Sunday, November 04, 2007


“If you do not expose yourself to culture, eventually culture will expose itself to you.” - Mr. Debonair

While She Who Must Be Obeyed and I are not exactly Patrons of the Fine Arts, we do like to enjoy the occasional Cultural Activity.

I’ve flown to Boston on two separate occasions in order to take Elder Daughter to the opera. Really. Modern opera, in both cases, the first time being a performance of the Philip Glass masterpiece Akhnaten in early 2001, the second being John Adams’s Nixon in China three years later. I’ve seen a few classical opera performances, and they’re OK, but I’ll take Philip Glass any old day.

Here in Atlanta, the Missus and I take advantage of the excellent offerings presented at Georgia Tech’s Ferst Center for the Arts. There are other venues for concerts, but we find ourselves at the Ferst more often than not.

You could say it’s our Ferst Choice...but that would be stupid.

So far this year at the Ferst we’ve seen the comedic stylings of Josh Blue, heard the jazz improvisations of Chck Corea and Béla Fleck, and stomped to the big-band swing sound of Big Bad Voodoo Daddy. And last night we saw the Pat Metheny Trio.

Pat Metheny has been a name to reckon with on the jazz scene since the mid-1970’s, when his unique guitar sound became a breakout sensation. Last night he was joined on stage by Christian McBride on bass and Antonio Sanchez on percussion.

Metheny started off the evening using the baritone guitar. The low-register notes that came out of that instrument were astonishing, perfectly complementing the upper-register melody.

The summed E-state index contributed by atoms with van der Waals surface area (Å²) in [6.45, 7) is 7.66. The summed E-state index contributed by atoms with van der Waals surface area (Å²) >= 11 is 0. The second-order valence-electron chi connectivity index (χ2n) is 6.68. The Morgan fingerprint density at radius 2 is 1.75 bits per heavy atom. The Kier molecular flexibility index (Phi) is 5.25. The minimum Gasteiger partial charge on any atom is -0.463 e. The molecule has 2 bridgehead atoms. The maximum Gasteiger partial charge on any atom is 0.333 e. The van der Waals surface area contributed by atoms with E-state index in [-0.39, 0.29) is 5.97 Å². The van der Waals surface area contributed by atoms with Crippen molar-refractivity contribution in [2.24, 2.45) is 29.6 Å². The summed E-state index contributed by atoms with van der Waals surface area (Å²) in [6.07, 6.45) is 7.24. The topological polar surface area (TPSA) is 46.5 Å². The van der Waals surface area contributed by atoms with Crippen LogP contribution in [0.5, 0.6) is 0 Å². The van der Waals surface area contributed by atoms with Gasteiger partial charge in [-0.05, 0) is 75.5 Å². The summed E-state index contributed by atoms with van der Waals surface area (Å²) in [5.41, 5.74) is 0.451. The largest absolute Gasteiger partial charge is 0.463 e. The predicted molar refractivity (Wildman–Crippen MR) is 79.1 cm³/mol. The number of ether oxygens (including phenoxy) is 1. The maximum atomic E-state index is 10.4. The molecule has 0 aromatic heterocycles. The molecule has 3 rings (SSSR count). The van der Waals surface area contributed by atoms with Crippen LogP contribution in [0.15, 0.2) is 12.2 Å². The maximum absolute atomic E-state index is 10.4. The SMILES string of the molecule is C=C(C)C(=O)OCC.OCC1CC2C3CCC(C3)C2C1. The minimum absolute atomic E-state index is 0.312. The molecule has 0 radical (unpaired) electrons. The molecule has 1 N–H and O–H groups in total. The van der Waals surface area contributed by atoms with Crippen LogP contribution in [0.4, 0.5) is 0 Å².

Then, out came a jaw-droppingly bizarre instrument: the 42-string Pikasso I guitar. It looked like a prop from a science fiction movie (“The Most Popular Guitar on Rigel 5!”), but Metheny knew how to make it sing.

Pikasso I Guitar
This Pikasso I guitar makes John McLaughlin’s double-neck guitar look like Tiny Tim’s ukulele. You are not looking at a PhotoShop. This is real.

Most of the evening he stuck to his standard, a hollow-body six-string electric guitar. There is a characteristic “Pat Metheny Sound” that I associate with that guitar. I can’t describe it, but I know it when I hear it...kinda like Justice Potter Stewart’s definition of obscenity. But when he whipped out his Roland GR300 Guitar Synthesizer and started wailing away on it, I knew I was hearing something very different. A guitar that sounds like a horn? Who knew?

One thing struck me, though. Metheny almost always had a smile on his face, the smile of someone who enjoys what he is doing. But that face, framed by a boyish mop of shaggy hair, looked strangely familiar. Where had I seen it before?

And then I figured it out. Pat Metheny is really a member of a set of triplets, siblings separated at birth under Mysterious Circumstances.

Here’s the proof:

Separated at Birth?
Separated at Birth?

What do you think? And can you name his two Mystery Siblings?

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